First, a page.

VOs are really cool for legitimate businesses though.  The ones that are $25 a month have confrence rooms that you can rent by the hour really cheap.  They will forward packages if you want.  You can upgrade to a real office.  The more expensive ones come with a certain amount of hours a month hat you can use conference rooms.

An actual office is cheap in some places.  I've seen many offices for $250 - $300 a month.  Most of them have have a mail drop and packaging materials.  They will sign and hold your mail too.  Most offer mail forwarding.

Prices really depend on the location.
Title: Re: [intel] The Future of SR Deliveries for our Customers.
Post by: XXXotica on May 04, 2013, 07:03 pm
Great read Pine! Thats very interesting to say the least.
Title: Re: [intel] The Future of SR Deliveries for our Customers.
Post by: lookinurmind on May 04, 2013, 08:58 pm
yeah fuck walmart!

but if they help me pick up drugs anon...hmm
Title: Re: [intel] The Future of SR Deliveries for our Customers.
Post by: wraithe on May 05, 2013, 01:07 pm
Very good, thanks for the read on VOs!

On a side note...  ::) We are not fans of Wal-Mart on any level. Regardless of them joining the ranks of companies aiming to corner their own logistics, and do away with third party parcel services, or not. Wal-Mart places huge bids on various merchant's and vendor's bulk stock; offering the companies "guaranteed sales" in that they will put multi-million dollars into down-payments on X amount of units for their stores annually. Because they put money into the pockets of the vending companies before the companies have even rendered or distributed the products is how Wal-Mart is able to do their 'price rollbacks', and "guaranteed lowest price", since technically they get it cheaper than any other retailer by undermining and undercutting other contracts with other retailers.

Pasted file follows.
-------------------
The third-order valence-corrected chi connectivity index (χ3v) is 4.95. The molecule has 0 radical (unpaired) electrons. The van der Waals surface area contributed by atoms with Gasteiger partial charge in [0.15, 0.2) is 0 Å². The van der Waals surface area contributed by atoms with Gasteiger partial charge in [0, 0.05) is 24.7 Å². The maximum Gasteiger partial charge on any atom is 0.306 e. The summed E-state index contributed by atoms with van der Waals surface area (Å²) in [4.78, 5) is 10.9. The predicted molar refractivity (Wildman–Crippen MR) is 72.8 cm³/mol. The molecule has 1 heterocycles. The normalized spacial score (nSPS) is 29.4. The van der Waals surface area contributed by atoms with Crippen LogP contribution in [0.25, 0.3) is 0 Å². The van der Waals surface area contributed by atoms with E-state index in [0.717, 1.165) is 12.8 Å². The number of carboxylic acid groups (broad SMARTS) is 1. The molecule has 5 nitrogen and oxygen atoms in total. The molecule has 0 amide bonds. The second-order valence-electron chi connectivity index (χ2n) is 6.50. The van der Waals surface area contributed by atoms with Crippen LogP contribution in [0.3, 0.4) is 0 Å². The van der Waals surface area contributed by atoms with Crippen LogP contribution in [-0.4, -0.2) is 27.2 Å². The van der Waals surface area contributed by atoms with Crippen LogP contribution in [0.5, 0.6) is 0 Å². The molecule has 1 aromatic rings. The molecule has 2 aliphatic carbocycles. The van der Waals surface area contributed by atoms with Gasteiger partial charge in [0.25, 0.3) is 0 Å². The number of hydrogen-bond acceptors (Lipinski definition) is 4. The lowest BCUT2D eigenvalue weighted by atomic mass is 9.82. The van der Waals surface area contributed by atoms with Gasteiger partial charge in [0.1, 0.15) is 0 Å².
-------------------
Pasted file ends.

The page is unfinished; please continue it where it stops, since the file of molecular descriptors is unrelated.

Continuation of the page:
My second issue with Wal-Mart is that they either choose not to approach, or simply get rejected by most of the major 'Certified Organic' vendors. Thus, Wal-Mart's grocer only caries commercial GMO, and sub-par food items. Nutrition is absent in the Wal-Mart food market. But they also offer the cheapest prices on groceries in the United States... much like McDonalds sells cheeseburgers cheaper than your grocery store sells carrots for.

Starvation and obesity are both epidemics in the United States, and more often then not... both are experienced by the same group(s) of people. The low-income, and lower and middle classes.

Aside from that, I thought this was an excellent read. Thanks for the info Pine... SR's best and brightest! :)

walmart also has horrible employee policies and treats them like shit.

this is why it is recommened to use Lotus' coupon pack and fuck them weekly for $200 of free food.  lol i use atleast 75-125 aweek of lotus coupons to frak walmart.  they deserve it.

i am interested in the locker idea.
as for the virtual office, you could just send someone in to get your package, u see dea come running u , you leave him there LOL(he wouldnt be a friend)